75

The importance of an aftercare worker in the rehabilitation of psychiatric patients discharged from half-way houses in Hong Kong

Mak, Ki-yan, Daniel., 麥基恩. January 1993 (has links)
published_or_final_version / Medicine / Master / Doctor of Medicine
76

Community awareness of a community mental health center and attitudes toward those who receive services from a community mental health center

Scott, Reda Ruth January 1979 (has links)
No description available.
77

From the voices of experience, the road to recovery

Carson, Joanna Patricia 05 1900 (has links)
The individualization and medicalization of the emotional distress of those given psychiatric diagnoses deny the social, political, and economic context in which the presenting behaviours arose and leads away from making changes to society. Some people who are psychiatrically labelled join in groups for solidarity in the face of being stigmatized. In these groups the members can resist the disempowerment and helplessness learned in the psychiatric system. With co-researchers from a self-help group this study gives expression to the usually silenced voices of psychiatrized people. Feminist and standpoint theories, co-cultural and living systems theories form a framework for this narrative study. A structural narrative method is used to analyze the stories, found in the transcripts of six individual interviews, told by the co-researchers about their experiences in psychiatric services and in the recovery process. The stories reveal how the ideology and practices of psychiatry use stigma, oppression and the creation of the identity of psychiatric patient for control and management. The stories also reveal the reality of hope for recovery through the support of peers and from the role models of those who have significantly recovered their mental health. Two focus group interviews were conducted with members of the self-help group where suggestions for programs were developed to address issues raised within the groups and in the individual interviews. The findings of the research will be reported to the self-help group who will use the study to back proposals for the funding of recovery-oriented programs. When social workers and other mental health professsionals recognize the importance of supporting the process of recovery, consumer/survivor-run programs will be acknowledged as effective and integral parts of any mental health system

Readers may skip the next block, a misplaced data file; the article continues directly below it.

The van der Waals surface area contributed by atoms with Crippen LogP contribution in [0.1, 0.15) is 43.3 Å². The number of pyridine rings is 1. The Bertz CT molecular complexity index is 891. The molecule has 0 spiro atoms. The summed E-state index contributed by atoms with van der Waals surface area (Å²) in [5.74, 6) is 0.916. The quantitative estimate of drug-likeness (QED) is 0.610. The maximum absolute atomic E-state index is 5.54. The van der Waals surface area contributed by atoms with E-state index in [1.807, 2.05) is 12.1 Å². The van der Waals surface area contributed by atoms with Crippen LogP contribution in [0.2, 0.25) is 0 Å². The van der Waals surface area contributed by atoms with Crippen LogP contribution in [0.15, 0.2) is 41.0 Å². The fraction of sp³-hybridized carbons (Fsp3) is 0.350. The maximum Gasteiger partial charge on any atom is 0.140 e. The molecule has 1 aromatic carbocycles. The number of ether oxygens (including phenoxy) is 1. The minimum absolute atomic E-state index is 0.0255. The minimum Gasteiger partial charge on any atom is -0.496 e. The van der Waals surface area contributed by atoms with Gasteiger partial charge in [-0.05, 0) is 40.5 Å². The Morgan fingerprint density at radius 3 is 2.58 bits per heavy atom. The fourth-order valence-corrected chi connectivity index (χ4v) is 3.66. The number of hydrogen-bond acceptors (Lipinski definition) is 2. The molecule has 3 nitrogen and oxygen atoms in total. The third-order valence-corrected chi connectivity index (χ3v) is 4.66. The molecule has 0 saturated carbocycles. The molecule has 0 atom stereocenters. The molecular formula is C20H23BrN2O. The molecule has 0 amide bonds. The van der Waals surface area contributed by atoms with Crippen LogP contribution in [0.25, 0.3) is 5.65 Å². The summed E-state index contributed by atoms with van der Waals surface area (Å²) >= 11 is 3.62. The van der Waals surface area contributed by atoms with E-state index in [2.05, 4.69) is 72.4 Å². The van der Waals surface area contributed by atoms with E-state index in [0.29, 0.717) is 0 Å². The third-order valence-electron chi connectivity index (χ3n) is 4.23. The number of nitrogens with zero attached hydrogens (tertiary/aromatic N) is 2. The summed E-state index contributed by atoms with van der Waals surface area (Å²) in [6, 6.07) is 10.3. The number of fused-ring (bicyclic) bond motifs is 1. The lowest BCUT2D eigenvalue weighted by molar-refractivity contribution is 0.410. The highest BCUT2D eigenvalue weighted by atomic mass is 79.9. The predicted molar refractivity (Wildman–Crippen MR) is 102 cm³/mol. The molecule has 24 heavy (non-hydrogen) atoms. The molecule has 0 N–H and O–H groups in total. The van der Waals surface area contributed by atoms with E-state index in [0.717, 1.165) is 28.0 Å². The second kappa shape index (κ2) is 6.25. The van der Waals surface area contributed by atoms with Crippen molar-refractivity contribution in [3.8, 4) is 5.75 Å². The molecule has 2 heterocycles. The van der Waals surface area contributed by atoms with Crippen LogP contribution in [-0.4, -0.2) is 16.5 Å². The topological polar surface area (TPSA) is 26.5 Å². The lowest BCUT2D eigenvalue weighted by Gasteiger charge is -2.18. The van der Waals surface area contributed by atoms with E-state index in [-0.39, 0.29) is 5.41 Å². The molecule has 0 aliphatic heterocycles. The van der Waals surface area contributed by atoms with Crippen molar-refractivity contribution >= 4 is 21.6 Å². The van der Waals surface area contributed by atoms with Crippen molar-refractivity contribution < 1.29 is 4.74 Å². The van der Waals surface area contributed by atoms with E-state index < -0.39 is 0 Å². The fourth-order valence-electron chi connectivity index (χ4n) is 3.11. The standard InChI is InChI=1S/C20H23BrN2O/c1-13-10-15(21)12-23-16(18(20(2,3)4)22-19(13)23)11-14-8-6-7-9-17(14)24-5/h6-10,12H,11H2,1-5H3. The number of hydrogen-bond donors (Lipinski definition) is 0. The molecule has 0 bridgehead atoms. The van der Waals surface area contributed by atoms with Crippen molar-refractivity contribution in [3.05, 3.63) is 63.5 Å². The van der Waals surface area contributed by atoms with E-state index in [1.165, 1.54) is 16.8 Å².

78

Effects of psychoeducation on medication compliance and symptom management for clients with bipolar affective disorder attending community psychiatric clinics in Ethekwini health district .